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The Top Bar Hive Building and Managing the Top Bar Hive
What is a Top Bar Hive The Kenyan Top Bar Hive is a long box with slanted sides while the Tanzanian version has straight sides. Both have been used for centuries in Africa. It is claimed the KTBH is less susceptible to comb attachment to the sides of hive. A layer of wood strips 1 ¼” - 1 3/8 ” wide and 17 - 20” long cover the top of the box which is about 10 - 12”deep.
Kenyan Top Bar Hive
Why Use a Top Bar Hive? Simple to build Low cost Save space Can be modified to make an observation hive Easy to manage – no tall stacks; no bending over Minimal or no heavy lifting Comb honey with no embedded foundation
Why Not use a Top Bar Hive? Not suitable for centrifugal honey extraction Not easily sealed for transport No national standard size May not be suitable for harsh winters
Building a KTBH Some Considerations Need to standardize components Use standard dimensional lumber Minimize number of pieces Simple straight cuts Simplify construction
Lumber 1 X 12 straight boards for sides and ends and top bars 1 X 10 straight boards for top bars and for hive bottoms on bait hives. It is important to find straight boards and it is sometimes easier to find straight 1 X 10’s instead of 1 X 12’s
Screens, Fasteners, etc. No. 8 hardware cloth (8 wires per inch) for hive bottoms 1 ½ or 2 inch screws Wax foundation for starter strips Staples to attach hardware cloth
The Hive Body 2 ea sides 1 X 12 X 36 2 ea ends 1 X 12 X 17 ½ with 22 ½ deg sides 2 straight cuts gets you the sides and 3 more cuts on a miter saw get you the ends. To save wood if you are making more than one hive, cut the ends from a single length of board. Just flip the board after each cut.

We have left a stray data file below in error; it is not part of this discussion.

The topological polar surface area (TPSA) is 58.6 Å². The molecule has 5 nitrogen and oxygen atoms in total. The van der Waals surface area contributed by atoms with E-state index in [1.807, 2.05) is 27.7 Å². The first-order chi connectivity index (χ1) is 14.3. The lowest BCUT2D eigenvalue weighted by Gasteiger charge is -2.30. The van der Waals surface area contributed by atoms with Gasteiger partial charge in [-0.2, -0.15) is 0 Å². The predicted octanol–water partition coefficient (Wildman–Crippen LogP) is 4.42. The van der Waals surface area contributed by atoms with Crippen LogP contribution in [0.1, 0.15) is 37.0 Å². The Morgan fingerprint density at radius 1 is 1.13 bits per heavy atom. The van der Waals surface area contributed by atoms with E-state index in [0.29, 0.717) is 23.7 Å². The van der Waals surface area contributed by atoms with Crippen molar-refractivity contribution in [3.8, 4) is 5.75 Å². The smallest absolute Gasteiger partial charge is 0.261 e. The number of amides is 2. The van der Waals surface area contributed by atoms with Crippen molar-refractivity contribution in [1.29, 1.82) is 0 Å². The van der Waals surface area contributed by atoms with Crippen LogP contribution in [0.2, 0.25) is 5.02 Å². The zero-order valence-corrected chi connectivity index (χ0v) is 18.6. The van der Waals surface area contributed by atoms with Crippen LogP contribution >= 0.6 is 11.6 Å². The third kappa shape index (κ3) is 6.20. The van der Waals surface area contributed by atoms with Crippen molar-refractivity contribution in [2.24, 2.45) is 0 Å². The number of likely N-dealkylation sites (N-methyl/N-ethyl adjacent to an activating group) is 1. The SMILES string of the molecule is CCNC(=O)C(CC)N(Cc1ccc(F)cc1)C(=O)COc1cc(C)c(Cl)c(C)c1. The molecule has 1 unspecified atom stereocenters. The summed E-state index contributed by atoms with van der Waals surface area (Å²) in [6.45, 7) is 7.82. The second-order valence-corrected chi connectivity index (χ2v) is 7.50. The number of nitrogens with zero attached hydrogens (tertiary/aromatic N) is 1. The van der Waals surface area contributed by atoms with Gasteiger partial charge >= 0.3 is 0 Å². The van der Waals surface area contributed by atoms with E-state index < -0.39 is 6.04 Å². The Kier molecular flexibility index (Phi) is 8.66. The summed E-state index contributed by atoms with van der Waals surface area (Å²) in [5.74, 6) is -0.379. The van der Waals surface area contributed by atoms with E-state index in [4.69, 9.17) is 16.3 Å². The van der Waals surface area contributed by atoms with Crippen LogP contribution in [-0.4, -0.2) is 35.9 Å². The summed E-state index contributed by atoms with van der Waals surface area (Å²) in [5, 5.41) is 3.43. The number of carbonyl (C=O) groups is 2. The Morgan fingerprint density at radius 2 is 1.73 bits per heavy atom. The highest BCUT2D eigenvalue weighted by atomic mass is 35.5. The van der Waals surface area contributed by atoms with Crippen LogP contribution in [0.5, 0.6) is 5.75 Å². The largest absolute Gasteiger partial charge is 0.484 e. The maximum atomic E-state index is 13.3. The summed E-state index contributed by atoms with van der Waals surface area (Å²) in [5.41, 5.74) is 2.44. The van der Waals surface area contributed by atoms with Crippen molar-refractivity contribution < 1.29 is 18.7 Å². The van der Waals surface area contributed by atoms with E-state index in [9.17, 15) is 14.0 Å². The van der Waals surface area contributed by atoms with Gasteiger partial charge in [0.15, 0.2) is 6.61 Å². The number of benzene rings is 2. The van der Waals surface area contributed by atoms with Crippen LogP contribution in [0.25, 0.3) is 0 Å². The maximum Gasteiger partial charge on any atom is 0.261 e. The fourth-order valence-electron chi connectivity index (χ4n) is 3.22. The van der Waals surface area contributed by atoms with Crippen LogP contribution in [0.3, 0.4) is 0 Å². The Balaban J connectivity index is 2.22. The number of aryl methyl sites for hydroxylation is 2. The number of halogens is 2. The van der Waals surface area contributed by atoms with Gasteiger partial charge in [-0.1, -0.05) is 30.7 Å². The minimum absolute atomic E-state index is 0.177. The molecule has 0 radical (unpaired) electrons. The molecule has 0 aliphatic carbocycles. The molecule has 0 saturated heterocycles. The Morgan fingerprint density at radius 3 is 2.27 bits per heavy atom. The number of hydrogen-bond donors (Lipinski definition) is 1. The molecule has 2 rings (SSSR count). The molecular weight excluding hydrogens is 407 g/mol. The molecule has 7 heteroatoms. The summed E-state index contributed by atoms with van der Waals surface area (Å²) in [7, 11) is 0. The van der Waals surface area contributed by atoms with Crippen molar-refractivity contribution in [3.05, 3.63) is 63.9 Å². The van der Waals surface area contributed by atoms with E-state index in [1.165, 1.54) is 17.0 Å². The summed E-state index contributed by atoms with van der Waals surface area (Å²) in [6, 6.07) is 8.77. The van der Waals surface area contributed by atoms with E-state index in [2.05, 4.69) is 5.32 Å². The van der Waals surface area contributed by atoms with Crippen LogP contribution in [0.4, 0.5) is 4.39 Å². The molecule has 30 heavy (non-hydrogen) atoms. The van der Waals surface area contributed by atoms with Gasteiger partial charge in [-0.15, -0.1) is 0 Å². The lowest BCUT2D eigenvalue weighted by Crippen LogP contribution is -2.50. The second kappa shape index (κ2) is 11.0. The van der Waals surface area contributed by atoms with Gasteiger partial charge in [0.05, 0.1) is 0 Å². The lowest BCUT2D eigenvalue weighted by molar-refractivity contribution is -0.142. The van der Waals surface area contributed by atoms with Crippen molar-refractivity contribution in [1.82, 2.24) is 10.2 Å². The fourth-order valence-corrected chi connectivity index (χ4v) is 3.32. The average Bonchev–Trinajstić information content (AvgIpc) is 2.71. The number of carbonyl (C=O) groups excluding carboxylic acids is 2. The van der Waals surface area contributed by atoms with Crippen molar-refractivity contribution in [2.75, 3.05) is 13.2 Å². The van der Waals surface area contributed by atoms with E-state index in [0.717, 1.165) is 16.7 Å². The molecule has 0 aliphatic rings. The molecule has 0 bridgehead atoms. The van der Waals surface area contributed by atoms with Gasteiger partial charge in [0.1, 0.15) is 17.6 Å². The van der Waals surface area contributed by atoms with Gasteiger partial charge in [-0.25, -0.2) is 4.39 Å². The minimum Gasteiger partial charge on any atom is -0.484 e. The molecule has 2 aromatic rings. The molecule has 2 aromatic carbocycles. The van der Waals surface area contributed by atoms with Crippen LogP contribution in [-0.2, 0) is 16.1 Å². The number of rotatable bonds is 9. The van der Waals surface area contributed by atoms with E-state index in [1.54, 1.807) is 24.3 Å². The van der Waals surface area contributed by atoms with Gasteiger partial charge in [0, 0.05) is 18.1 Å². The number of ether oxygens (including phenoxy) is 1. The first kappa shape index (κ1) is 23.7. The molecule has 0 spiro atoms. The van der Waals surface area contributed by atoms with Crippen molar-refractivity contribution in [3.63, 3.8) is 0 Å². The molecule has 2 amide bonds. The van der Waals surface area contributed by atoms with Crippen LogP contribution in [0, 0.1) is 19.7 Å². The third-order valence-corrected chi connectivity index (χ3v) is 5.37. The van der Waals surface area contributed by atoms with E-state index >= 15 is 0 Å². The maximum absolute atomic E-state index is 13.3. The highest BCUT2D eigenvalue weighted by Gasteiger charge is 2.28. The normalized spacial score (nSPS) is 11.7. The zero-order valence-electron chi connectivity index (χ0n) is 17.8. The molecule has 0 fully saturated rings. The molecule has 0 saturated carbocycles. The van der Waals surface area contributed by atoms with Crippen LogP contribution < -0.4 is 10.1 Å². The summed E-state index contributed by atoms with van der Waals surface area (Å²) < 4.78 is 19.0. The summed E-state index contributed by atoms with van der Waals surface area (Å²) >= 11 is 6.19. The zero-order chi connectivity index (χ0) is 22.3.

The Top Bars Cut a 1 X 12 or 1 X 10 into 19 inch boards Rip the boards into strips 1 3/8 th wide Cut a saw kerf down the middle 3/16 th deep Cut a kerf across the bar 1 ½” from one end
Bottom Board #8 hardware cloth stapled to the bottom 1 X 10 screwed to the bottom Can include side grooves for an 8 inch sheet metal mite board.
What Size? The size of a TBH need only be large enough to provide space for bees and stores to overwinter as honey is taken off one top bar at a time. Bees like about 40 liters. Minimum size is 2 feet long for 1 x 12’s – Good as bait hive or nuc or pollination hive – (51 liters) My standard size is 3 foot (77 liters)
Entrance Entrance should be at one end of the hive as the brood nest will be near the entrance and the honey combs farther away. Bees like 15 square centimeters. I use 2ea 1 inch holes. – A 1 inch hole is about 10 square centimeters.
Hives Must be Level The hive can be mounted on it’s own legs or it can be mounted on a hive stand but it is critical that the hives are mounted level if the top bar combs are to be interchangeable. There is no foundation so the bees will build the comb perfectly vertical.
Handling Comb When inspecting hives care must be used not to tilt the comb on the short axis of the top bar. Rotate the top bar along the long axis only.
Weighing the TBH I generally only weigh the entrance end of the hive to determine if it is gaining or losing weight. Any hive stands should be wide enough so that the back end of the hive is the pivot point which makes weight reading consistant.
Feeding Sugar or Patties You will need to make a collar or some kind of spacer to allow for room for the feed if you use a flat roof. You will need to spread a couple of top bars enough so that the bees can access the feed or you may use a notched top bar over the brood nest.